Stødig, Arctic LifeboatInspiration
Exploring the Arctic on a Repurposed Lifeboat
Film by Sunflare, written by Guylee Simmonds, Photography by David Schnabel
Stødig is a short film about two architects, Guylee Simmonds and David Schnabel and their converted survival lifeboat which recently reached Tromsø, Norway after a 5000km voyage from Newhaven, East Sussex.
Built in 1997 in Norway, Stødig spent her previous life as Clansman Lifeboat No.1, serving the Western Isles of Scotland aboard the CalMac ferry, MV Clansman. Originally designed to carry 100 people in a survival situation, she is their robust, unsinkable and spacious blank canvas.
‘We started dreaming of a big trip’, explains Guylee, ‘What started as a hiking trip to explore Norway then became a big road trip over several months, ended up as a several year project converting a boat and moving onto it. We wanted to experience a range of cultures, different approaches to living by the sea, different landscapes, different climates.’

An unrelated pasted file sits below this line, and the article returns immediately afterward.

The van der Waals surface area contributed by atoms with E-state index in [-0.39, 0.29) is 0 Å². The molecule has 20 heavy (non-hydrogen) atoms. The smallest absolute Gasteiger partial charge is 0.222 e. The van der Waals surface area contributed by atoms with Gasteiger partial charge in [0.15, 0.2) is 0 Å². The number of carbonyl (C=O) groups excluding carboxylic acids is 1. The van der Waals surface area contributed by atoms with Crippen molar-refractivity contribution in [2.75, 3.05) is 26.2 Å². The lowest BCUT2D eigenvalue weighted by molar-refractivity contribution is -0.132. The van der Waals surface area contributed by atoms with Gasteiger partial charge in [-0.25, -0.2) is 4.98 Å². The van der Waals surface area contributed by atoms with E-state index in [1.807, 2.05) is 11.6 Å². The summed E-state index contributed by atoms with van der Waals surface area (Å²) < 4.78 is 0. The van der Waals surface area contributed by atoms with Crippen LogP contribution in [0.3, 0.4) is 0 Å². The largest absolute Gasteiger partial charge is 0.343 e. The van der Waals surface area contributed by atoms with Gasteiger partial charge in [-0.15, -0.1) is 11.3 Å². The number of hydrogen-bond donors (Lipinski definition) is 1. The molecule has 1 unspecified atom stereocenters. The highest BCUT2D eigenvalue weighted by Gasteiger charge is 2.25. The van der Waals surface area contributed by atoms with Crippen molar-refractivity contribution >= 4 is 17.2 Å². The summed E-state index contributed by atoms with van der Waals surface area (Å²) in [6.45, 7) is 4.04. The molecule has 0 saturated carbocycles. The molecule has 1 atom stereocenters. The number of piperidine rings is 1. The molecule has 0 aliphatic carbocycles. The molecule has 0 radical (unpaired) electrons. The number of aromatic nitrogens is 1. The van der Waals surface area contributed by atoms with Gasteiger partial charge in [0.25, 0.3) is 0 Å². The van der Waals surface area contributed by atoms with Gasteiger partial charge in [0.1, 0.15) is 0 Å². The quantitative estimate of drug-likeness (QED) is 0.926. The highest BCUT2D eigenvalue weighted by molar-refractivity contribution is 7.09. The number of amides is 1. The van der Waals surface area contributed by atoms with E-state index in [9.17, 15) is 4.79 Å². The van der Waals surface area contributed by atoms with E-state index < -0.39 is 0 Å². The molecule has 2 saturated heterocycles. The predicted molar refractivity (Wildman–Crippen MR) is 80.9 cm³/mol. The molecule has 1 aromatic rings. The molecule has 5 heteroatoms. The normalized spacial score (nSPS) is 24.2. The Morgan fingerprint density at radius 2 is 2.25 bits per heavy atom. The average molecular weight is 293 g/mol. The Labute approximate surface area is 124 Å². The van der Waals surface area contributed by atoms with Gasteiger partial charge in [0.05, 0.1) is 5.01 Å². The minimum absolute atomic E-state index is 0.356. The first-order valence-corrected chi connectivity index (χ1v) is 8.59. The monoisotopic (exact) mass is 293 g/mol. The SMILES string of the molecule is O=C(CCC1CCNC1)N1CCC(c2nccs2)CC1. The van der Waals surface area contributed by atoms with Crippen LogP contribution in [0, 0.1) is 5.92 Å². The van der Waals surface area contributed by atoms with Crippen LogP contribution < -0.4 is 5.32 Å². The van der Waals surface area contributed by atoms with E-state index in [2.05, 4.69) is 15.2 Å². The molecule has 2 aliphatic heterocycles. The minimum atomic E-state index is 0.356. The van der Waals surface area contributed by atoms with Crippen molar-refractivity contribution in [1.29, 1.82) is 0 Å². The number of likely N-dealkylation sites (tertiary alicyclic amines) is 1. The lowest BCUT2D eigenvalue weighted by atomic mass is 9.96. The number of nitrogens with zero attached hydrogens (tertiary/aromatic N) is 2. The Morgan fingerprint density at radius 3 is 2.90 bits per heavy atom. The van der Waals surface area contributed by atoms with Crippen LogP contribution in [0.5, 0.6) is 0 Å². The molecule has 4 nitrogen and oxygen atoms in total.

Both architects saw the opportunity of the fibreglass lifeboat for conversion, a chance to use their skills to design an expedition home for themselves and to take a slow adventure up to the Arctic. After a long year converting the lifeboat they departed Newhaven, along with Guylee’s young retriever, Shackleton.
‘Taking that blank canvas and then saying okay, where do we want to views to be, where do we want to allow all light in, what do we want as more private spaces and where do we want to have big expansive views out. We wanted to contrast a functional, utilitarian exterior with a modern, homely interior.’
The name Stødig is a Norweigian adjective meaning sound and steadfast reflecting the lifeboat’s reliable and functional design and her adaptation into a utilitarian expedition vessel.
Guylee, David and Shackleton are currently living aboard Stødig in Tromsø and look forward to further voyages in 2020.